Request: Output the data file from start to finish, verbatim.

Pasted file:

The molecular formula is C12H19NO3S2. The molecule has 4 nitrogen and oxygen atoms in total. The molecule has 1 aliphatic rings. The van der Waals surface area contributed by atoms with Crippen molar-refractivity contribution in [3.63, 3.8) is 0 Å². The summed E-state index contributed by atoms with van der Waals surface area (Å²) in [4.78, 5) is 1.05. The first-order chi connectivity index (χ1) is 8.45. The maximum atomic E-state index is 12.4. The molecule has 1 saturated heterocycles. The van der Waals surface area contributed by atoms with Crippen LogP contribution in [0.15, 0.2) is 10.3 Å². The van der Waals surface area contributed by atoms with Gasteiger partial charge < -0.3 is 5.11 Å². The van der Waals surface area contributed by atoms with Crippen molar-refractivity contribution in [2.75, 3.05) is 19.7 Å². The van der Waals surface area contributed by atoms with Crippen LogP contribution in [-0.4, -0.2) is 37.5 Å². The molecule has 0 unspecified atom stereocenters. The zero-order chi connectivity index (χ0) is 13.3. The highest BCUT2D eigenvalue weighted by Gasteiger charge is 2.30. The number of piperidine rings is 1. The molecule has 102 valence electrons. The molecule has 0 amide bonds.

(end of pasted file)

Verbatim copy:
The molecular formula is C12H19NO3S2. The molecule has 4 nitrogen and oxygen atoms in total. The molecule has 1 aliphatic rings. The van der Waals surface area contributed by atoms with Crippen molar-refractivity contribution in [3.63, 3.8) is 0 Å². The summed E-state index contributed by atoms with van der Waals surface area (Å²) in [4.78, 5) is 1.05. The first-order chi connectivity index (χ1) is 8.45. The maximum atomic E-state index is 12.4. The molecule has 1 saturated heterocycles. The van der Waals surface area contributed by atoms with Crippen LogP contribution in [0.15, 0.2) is 10.3 Å². The van der Waals surface area contributed by atoms with Gasteiger partial charge < -0.3 is 5.11 Å². The van der Waals surface area contributed by atoms with Crippen molar-refractivity contribution in [2.75, 3.05) is 19.7 Å². The van der Waals surface area contributed by atoms with Crippen LogP contribution in [-0.4, -0.2) is 37.5 Å². The molecule has 0 unspecified atom stereocenters. The zero-order chi connectivity index (χ0) is 13.3. The highest BCUT2D eigenvalue weighted by Gasteiger charge is 2.30. The number of piperidine rings is 1. The molecule has 102 valence electrons. The molecule has 0 amide bonds.